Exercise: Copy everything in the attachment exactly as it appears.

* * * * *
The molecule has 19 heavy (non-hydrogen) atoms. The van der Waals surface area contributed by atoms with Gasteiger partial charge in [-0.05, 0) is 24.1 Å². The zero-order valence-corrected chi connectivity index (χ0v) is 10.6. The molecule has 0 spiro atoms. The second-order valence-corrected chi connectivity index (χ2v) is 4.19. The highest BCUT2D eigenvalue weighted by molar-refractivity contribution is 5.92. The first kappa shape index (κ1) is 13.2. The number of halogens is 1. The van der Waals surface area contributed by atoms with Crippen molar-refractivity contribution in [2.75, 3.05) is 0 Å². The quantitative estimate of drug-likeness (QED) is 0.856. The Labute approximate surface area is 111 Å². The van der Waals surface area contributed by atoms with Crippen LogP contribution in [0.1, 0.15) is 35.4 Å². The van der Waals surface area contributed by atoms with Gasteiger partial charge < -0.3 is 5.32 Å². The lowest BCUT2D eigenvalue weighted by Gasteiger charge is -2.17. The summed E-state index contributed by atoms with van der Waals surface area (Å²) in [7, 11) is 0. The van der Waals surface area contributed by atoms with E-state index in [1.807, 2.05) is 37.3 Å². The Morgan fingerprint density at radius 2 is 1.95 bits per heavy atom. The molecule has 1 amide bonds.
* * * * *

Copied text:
The molecule has 19 heavy (non-hydrogen) atoms. The van der Waals surface area contributed by atoms with Gasteiger partial charge in [-0.05, 0) is 24.1 Å². The zero-order valence-corrected chi connectivity index (χ0v) is 10.6. The molecule has 0 spiro atoms. The second-order valence-corrected chi connectivity index (χ2v) is 4.19. The highest BCUT2D eigenvalue weighted by molar-refractivity contribution is 5.92. The first kappa shape index (κ1) is 13.2. The number of halogens is 1. The van der Waals surface area contributed by atoms with Crippen molar-refractivity contribution in [2.75, 3.05) is 0 Å². The quantitative estimate of drug-likeness (QED) is 0.856. The Labute approximate surface area is 111 Å². The van der Waals surface area contributed by atoms with Crippen LogP contribution in [0.1, 0.15) is 35.4 Å². The van der Waals surface area contributed by atoms with Gasteiger partial charge < -0.3 is 5.32 Å². The lowest BCUT2D eigenvalue weighted by Gasteiger charge is -2.17. The summed E-state index contributed by atoms with van der Waals surface area (Å²) in [7, 11) is 0. The van der Waals surface area contributed by atoms with E-state index in [1.807, 2.05) is 37.3 Å². The Morgan fingerprint density at radius 2 is 1.95 bits per heavy atom. The molecule has 1 amide bonds.